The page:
Micron Predicts Flash Drives In The Data Center - InformationWeek

InformationWeek is part of the Informa Tech Division of Informa PLC

This site is operated by a business or businesses owned by Informa PLC and all copyright resides with them.Informa PLC's registered office is 5 Howick Place, London SW1P 1WG. Registered in England and Wales. Number 8860726.

IoT
IoT
Hardware & Infrastructure

Micron Predicts Flash Drives In The Data Center

Company execs see NAND flash drives replacing some disk drives, which use more power, generate a lot more heat, are slower in accessing data, and have a higher failure rate.

Micron Technology believes it's only a matter of time before solid-state flash-memory drives used today for storage in digital cameras and MP3 players become an alternative to disk drives in the data center.

And the maker of semiconductor devices is not the only company at the Interop show in Las Vegas this week marketing new technology to replace the old. Microsoft on Tuesday said a dozen network equipment makers have joined the software maker in helping businesses gradually move off of their expensive PBX systems.

Micron is at Interop to market RLDRAM, or reduced latency DRAM, in any piece of hardware, whether in the network, a business, or the home, that touches digital video. Storing data on RLDRAM means faster access and video processing, the company said.

But in an interview with InformationWeek, Dean Klein, VP of market development for Micron, discussed the possibility of using NAND flash drives in the data center in place of disk drives, which use more power, generate a lot more heat, are slower in accessing data, and have a higher failure rate. "We just think the use of NAND in every area of storage makes lots of sense," he said. "And we think it makes lots of sense in the enterprise as well."

Startups and some very large data centers are experimenting with using flash drives for enterprise storage, said Klein, who declined to name any of the companies. He acknowledged, however, that the use of NAND flash in the data center would require architectural changes.

Technology, such as controllers and interconnects, currently used in joining many disk drives in large storage systems would have to be redesigned to make optimum use of flash memory's different properties. In addition, the price of flash drives would have to drop to a level where companies felt the higher cost was justified by its benefits.

Klein, however, predicted the migration would start with makers of network-attached storage devices. These manufacturers will offer flash-based alternatives to companies that need to increase storage capacity, but because of space constraints need smaller devices that generate less heat.

Micron, however, is not currently working with any hardware vendors in developing such products. "We're just making NAND flash at a low price, and educating people on how to use it," Klein said.

Nevertheless, the migration to flash memory has already started, first in rugged notebooks and ultra-portables. The number of notebooks using some form of flash memory for data storage is expected to soar from a negligible amount today to more than 50% in two years, according to market researcher iSuppli. Samsung Electronics, for example, introduced in March a 64-Gbyte solid-state flash drive as a hard-disk drive replacement.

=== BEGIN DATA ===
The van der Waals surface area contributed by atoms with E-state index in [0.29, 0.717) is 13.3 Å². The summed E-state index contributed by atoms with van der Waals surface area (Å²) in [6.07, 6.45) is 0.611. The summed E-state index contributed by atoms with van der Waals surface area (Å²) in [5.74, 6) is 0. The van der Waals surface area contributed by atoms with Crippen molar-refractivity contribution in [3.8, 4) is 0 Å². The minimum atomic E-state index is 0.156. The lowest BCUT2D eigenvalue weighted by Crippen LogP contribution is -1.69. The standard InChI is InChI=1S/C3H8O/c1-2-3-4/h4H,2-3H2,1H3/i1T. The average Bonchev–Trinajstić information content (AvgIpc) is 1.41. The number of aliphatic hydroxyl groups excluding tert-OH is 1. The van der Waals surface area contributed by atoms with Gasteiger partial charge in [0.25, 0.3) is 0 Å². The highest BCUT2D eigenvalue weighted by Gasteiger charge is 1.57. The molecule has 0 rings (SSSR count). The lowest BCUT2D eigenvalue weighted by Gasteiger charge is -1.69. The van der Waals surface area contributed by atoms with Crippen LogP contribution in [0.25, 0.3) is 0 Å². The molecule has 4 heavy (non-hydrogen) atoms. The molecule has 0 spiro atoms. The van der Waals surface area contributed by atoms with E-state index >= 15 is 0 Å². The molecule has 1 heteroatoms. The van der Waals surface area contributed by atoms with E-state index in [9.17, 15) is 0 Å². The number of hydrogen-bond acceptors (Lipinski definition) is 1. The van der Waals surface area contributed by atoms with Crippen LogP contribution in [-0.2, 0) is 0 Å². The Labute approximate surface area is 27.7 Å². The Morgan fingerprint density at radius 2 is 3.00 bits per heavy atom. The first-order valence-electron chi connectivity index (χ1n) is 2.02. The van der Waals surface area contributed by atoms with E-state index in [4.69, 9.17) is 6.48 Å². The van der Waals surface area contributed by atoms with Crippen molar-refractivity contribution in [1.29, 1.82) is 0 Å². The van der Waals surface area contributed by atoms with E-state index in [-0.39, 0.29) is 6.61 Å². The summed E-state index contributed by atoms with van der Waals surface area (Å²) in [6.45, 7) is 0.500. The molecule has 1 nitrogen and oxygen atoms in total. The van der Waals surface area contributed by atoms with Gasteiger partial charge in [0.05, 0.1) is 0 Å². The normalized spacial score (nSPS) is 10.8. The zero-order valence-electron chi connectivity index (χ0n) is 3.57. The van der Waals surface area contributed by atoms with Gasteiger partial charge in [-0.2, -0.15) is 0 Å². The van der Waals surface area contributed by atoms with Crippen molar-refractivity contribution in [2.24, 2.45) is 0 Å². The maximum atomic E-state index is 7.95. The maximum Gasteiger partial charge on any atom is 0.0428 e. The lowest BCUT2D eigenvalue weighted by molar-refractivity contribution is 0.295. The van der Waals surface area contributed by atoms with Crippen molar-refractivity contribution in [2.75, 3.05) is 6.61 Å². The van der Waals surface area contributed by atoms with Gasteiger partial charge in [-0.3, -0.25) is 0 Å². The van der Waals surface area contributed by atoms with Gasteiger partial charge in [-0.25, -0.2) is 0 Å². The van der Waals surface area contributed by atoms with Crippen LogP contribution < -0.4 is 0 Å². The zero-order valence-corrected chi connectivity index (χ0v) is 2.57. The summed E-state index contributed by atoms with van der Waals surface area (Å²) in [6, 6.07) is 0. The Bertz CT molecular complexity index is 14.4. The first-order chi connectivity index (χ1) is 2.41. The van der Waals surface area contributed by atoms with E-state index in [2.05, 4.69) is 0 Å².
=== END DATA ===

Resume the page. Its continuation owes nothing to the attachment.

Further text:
Within the data center, disk drives are not expected to go away, Klein said. Instead, they will take on a narrower roll, such as for long-term storage of data that's accessed infrequently.

While Micron is pushing flash drives, Microsoft is very active in trying to replace PBX systems in the enterprise with hardware running Office Communications Server 2007 and Office Communicator 2007, which are both in public beta. The software provides Internet telephony, presence, instance messaging, and video conferencing. Microsoft also offers Microsoft Exchange Server 2007 for email, calendaring and unified messaging.

We welcome your comments on this topic on our social media channels, or [contact us directly] with questions about the site.
Previous
1 of 2
Next
Comment  | 
Print  | 
More Insights
State of the Cloud
State of the Cloud
Cloud has drastically changed how IT organizations consume and deploy services in the digital age. This research report will delve into public, private and hybrid cloud adoption trends, with a special focus on infrastructure as a service and its role in the enterprise. Find out the challenges organizations are experiencing, and the technologies and strategies they are using to manage and mitigate those challenges today.
News
COVID-19: Using Data to Map Infections, Hospital Beds, and More
Jessica Davis, Senior Editor, Enterprise Apps,  3/25/2020
Commentary
Enterprise Guide to Robotic Process Automation
Cathleen Gagne, Managing Editor, InformationWeek,  3/23/2020
Slideshows
How Startup Innovation Can Help Enterprises Face COVID-19
Joao-Pierre S. Ruth, Senior Writer,  3/24/2020
Register for InformationWeek Newsletters
Video
Current Issue
IT Careers: Tech Drives Constant Change
Advances in information technology and management concepts mean that IT professionals must update their skill sets, even their career goals on an almost yearly basis. In this IT Trend Report, experts share advice on how IT pros can keep up with this every-changing job market. Read it today!
White Papers
Slideshows
Twitter Feed
Sponsored Live Streaming Video
Everything You've Been Told About Mobility Is Wrong
Attend this video symposium with Sean Wisdom, Global Director of Mobility Solutions, and learn about how you can harness powerful new products to mobilize your business potential.
Sponsored Video
Flash Poll